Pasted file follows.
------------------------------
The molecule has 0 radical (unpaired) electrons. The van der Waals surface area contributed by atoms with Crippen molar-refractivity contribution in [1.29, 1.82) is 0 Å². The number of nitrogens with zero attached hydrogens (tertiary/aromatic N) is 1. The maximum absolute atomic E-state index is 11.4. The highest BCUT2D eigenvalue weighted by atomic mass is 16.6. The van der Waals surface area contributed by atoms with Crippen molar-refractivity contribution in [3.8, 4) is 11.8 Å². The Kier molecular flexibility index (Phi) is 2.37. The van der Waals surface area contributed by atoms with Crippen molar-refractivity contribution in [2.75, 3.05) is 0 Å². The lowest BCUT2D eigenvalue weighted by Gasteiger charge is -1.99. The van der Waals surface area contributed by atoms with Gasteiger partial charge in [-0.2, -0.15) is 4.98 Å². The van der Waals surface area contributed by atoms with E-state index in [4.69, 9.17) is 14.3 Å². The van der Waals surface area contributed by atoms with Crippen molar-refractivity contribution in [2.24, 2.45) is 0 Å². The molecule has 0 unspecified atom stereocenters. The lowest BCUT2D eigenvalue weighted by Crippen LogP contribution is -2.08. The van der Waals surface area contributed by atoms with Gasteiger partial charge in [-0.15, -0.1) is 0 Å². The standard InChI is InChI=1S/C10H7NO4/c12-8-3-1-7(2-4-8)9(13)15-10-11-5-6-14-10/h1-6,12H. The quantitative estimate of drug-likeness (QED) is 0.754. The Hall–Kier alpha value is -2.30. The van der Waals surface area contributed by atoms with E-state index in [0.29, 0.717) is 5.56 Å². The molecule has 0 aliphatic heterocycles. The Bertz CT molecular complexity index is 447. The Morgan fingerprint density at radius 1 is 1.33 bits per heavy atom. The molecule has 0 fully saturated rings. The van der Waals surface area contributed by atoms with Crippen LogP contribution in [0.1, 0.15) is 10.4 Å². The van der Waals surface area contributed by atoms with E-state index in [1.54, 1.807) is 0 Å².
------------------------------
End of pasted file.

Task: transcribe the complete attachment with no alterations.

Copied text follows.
The molecule has 0 radical (unpaired) electrons. The van der Waals surface area contributed by atoms with Crippen molar-refractivity contribution in [1.29, 1.82) is 0 Å². The number of nitrogens with zero attached hydrogens (tertiary/aromatic N) is 1. The maximum absolute atomic E-state index is 11.4. The highest BCUT2D eigenvalue weighted by atomic mass is 16.6. The van der Waals surface area contributed by atoms with Crippen molar-refractivity contribution in [3.8, 4) is 11.8 Å². The Kier molecular flexibility index (Phi) is 2.37. The van der Waals surface area contributed by atoms with Crippen molar-refractivity contribution in [2.75, 3.05) is 0 Å². The lowest BCUT2D eigenvalue weighted by Gasteiger charge is -1.99. The van der Waals surface area contributed by atoms with Gasteiger partial charge in [-0.2, -0.15) is 4.98 Å². The van der Waals surface area contributed by atoms with E-state index in [4.69, 9.17) is 14.3 Å². The van der Waals surface area contributed by atoms with Crippen molar-refractivity contribution in [2.24, 2.45) is 0 Å². The molecule has 0 unspecified atom stereocenters. The lowest BCUT2D eigenvalue weighted by Crippen LogP contribution is -2.08. The van der Waals surface area contributed by atoms with Gasteiger partial charge in [-0.15, -0.1) is 0 Å². The standard InChI is InChI=1S/C10H7NO4/c12-8-3-1-7(2-4-8)9(13)15-10-11-5-6-14-10/h1-6,12H. The quantitative estimate of drug-likeness (QED) is 0.754. The Hall–Kier alpha value is -2.30. The van der Waals surface area contributed by atoms with E-state index in [0.29, 0.717) is 5.56 Å². The molecule has 0 aliphatic heterocycles. The Bertz CT molecular complexity index is 447. The Morgan fingerprint density at radius 1 is 1.33 bits per heavy atom. The molecule has 0 fully saturated rings. The van der Waals surface area contributed by atoms with Crippen LogP contribution in [0.1, 0.15) is 10.4 Å². The van der Waals surface area contributed by atoms with E-state index in [1.54, 1.807) is 0 Å².